CHANGES in the population were brought into focus yesterday when a Dublin school revealed there isn't a single Irish-born pupil among those enrolled in its infant classes for next year.
The school is in the north inner city, where already nearly half the pupils are minority ethnic and language students, and that percentage is rising.
Figures from eight local schools in the Dublin 7 area show that there are 1,839 pupils enrolled this year -- of whom nearly half, or 855, are minority ethnic and language students.
In one of the schools, 63pc of pupils are from an ethnic minority. Another school with only 292 pupils has 26 minority languages students, while a third with 378 pupils has 25 languages spoken, according to a report launched yesterday.
The report does not identify the school where no Irish have applied for places in September, but says that may change as demand for places increases.
Schools in the report indicated a rise in the number of languages presenting in addition to the increase in overall numbers.
Increasing variety in the ethnic and national groups applying for education for their children -- and the languages they speak -- is expected to present an ongoing challenge to schools and local communities.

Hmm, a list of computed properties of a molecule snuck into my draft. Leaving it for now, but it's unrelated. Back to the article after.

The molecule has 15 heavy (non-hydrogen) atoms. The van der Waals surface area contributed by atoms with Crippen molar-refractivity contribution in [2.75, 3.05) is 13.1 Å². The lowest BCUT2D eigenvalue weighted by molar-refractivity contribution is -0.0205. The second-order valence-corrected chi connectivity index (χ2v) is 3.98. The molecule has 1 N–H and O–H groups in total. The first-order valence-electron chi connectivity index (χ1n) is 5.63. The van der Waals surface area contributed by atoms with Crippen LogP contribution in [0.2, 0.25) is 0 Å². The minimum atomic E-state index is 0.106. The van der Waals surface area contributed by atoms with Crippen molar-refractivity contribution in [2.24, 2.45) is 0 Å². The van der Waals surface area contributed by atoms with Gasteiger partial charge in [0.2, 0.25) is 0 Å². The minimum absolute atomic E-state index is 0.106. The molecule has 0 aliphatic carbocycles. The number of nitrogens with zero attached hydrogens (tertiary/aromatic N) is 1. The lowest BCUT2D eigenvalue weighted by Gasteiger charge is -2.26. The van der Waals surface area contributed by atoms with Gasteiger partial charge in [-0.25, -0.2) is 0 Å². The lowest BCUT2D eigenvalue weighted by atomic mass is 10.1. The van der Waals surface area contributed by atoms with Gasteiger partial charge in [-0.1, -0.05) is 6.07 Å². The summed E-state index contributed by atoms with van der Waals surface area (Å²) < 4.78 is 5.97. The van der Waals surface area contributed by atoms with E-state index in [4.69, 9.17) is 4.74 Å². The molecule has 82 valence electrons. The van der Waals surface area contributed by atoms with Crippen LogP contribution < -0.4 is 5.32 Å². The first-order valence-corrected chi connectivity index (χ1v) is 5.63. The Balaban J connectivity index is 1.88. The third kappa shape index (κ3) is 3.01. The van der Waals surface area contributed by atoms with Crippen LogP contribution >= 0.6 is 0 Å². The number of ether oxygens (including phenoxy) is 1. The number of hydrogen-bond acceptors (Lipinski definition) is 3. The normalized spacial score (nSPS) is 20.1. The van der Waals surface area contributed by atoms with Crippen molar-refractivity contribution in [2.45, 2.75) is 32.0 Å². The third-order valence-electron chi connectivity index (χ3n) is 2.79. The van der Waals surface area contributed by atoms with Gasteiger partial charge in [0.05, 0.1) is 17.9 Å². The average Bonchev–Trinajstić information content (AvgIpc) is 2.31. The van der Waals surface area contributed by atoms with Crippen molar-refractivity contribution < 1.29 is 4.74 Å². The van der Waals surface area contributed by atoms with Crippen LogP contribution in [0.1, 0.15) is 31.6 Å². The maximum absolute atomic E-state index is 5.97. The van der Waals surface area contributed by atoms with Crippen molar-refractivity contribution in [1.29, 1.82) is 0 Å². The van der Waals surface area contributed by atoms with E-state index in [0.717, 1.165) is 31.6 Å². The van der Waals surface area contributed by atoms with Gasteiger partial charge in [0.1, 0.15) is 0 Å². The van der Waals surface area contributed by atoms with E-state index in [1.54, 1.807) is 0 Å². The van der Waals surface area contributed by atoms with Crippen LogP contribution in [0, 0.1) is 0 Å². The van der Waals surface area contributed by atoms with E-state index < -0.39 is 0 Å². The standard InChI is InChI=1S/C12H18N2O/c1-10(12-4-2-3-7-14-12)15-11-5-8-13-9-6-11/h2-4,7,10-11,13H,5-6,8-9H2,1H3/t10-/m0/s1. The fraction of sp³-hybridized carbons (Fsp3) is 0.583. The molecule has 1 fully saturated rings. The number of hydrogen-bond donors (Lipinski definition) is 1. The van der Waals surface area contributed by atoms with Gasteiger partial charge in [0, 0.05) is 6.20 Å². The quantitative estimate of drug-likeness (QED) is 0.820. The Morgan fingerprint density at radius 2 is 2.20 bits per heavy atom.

Dublin 7 is identified as an area of educational disadvantage by the report, which took account of literacy, early school leaving, access to education, academic under-achievement and underdevelopment of interpersonal and social skills.
"For minority language students, these are more likely to become significant factors in their educational experience. They have the added disadvantage of potentially poor communication and connectivity between school and home. Such connectivity has been clearly established as a key factor in supporting children to achieve in the school ," according to the evaluation report for a School Cultural Mediation Project.
It adds that the north inner city has a significantly higher than average number of ethnic minority residents, standing at 34pc of the population -- or three times the national average, according to the 2006 Census.
In response to this level of need, an innovative schools project was started by the Dublin Inner City Partnership in conjunction with the North West Inner City Network (with a range of other agencies advising).
This pilot project provided translation and interpretation services to minority language parents in ten schools in the North West Inner City during the past school year.
The evaluation report found that the project "has succeeded in opening channels of communication".
Over the past school year, the project was responsible for translating 75 school policy documents and 250 other documents into languages spoken by parents with a poor command of English. It provided interpretation services at 20 group meetings and at 350 one-to-one parent-teacher meetings.